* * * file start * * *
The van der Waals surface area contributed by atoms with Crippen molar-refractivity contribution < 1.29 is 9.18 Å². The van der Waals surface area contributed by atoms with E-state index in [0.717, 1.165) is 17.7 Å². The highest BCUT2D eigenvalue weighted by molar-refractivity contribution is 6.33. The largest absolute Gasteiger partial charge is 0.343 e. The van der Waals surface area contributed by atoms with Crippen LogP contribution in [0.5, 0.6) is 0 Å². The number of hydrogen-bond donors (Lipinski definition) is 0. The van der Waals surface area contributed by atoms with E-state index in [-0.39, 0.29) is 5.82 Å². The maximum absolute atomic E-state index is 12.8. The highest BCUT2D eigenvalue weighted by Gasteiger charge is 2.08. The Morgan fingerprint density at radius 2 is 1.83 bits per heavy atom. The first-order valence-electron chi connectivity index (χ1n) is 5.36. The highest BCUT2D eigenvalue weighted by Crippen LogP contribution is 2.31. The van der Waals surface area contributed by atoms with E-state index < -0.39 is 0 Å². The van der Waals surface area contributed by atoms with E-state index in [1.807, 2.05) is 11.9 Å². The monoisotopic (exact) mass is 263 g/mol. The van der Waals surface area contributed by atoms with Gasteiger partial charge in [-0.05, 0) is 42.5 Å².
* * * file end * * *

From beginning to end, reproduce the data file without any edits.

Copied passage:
The van der Waals surface area contributed by atoms with Crippen molar-refractivity contribution < 1.29 is 9.18 Å². The van der Waals surface area contributed by atoms with E-state index in [0.717, 1.165) is 17.7 Å². The highest BCUT2D eigenvalue weighted by molar-refractivity contribution is 6.33. The largest absolute Gasteiger partial charge is 0.343 e. The van der Waals surface area contributed by atoms with Crippen LogP contribution in [0.5, 0.6) is 0 Å². The number of hydrogen-bond donors (Lipinski definition) is 0. The van der Waals surface area contributed by atoms with E-state index in [-0.39, 0.29) is 5.82 Å². The maximum absolute atomic E-state index is 12.8. The highest BCUT2D eigenvalue weighted by Gasteiger charge is 2.08. The Morgan fingerprint density at radius 2 is 1.83 bits per heavy atom. The first-order valence-electron chi connectivity index (χ1n) is 5.36. The highest BCUT2D eigenvalue weighted by Crippen LogP contribution is 2.31. The van der Waals surface area contributed by atoms with E-state index < -0.39 is 0 Å². The van der Waals surface area contributed by atoms with E-state index in [1.807, 2.05) is 11.9 Å². The monoisotopic (exact) mass is 263 g/mol. The van der Waals surface area contributed by atoms with Gasteiger partial charge in [-0.05, 0) is 42.5 Å².